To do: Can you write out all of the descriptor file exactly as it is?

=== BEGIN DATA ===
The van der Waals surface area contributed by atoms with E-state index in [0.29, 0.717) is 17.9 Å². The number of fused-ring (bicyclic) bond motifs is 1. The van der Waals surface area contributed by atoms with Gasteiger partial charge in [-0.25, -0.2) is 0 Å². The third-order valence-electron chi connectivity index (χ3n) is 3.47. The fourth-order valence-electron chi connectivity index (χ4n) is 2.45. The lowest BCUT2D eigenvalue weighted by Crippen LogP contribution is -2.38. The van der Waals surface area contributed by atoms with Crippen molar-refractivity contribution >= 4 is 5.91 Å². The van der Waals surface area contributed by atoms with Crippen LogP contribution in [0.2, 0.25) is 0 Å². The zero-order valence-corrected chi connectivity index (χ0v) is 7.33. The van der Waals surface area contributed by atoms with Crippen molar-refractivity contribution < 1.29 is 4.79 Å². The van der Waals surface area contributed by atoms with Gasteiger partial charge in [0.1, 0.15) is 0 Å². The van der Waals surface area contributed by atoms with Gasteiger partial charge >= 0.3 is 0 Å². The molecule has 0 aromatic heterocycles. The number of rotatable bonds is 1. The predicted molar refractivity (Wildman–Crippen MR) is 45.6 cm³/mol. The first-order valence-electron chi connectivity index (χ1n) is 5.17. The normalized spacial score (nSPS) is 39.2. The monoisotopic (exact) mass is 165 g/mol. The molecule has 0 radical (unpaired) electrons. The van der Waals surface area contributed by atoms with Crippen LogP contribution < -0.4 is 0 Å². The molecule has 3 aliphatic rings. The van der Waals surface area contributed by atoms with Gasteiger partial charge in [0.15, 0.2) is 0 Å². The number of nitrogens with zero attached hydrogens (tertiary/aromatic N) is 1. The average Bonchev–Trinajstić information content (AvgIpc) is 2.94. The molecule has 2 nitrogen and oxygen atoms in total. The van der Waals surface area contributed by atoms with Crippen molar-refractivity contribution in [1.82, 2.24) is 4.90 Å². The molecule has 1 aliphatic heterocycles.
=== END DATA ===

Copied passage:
The van der Waals surface area contributed by atoms with E-state index in [0.29, 0.717) is 17.9 Å². The number of fused-ring (bicyclic) bond motifs is 1. The van der Waals surface area contributed by atoms with Gasteiger partial charge in [-0.25, -0.2) is 0 Å². The third-order valence-electron chi connectivity index (χ3n) is 3.47. The fourth-order valence-electron chi connectivity index (χ4n) is 2.45. The lowest BCUT2D eigenvalue weighted by Crippen LogP contribution is -2.38. The van der Waals surface area contributed by atoms with Crippen molar-refractivity contribution >= 4 is 5.91 Å². The van der Waals surface area contributed by atoms with Crippen LogP contribution in [0.2, 0.25) is 0 Å². The zero-order valence-corrected chi connectivity index (χ0v) is 7.33. The van der Waals surface area contributed by atoms with Crippen molar-refractivity contribution < 1.29 is 4.79 Å². The van der Waals surface area contributed by atoms with Gasteiger partial charge in [0.1, 0.15) is 0 Å². The van der Waals surface area contributed by atoms with Gasteiger partial charge >= 0.3 is 0 Å². The molecule has 0 aromatic heterocycles. The number of rotatable bonds is 1. The predicted molar refractivity (Wildman–Crippen MR) is 45.6 cm³/mol. The first-order valence-electron chi connectivity index (χ1n) is 5.17. The normalized spacial score (nSPS) is 39.2. The monoisotopic (exact) mass is 165 g/mol. The molecule has 0 radical (unpaired) electrons. The van der Waals surface area contributed by atoms with Crippen LogP contribution < -0.4 is 0 Å². The molecule has 3 aliphatic rings. The van der Waals surface area contributed by atoms with Gasteiger partial charge in [0.15, 0.2) is 0 Å². The number of nitrogens with zero attached hydrogens (tertiary/aromatic N) is 1. The average Bonchev–Trinajstić information content (AvgIpc) is 2.94. The molecule has 2 nitrogen and oxygen atoms in total. The van der Waals surface area contributed by atoms with Crippen molar-refractivity contribution in [1.82, 2.24) is 4.90 Å². The molecule has 1 aliphatic heterocycles.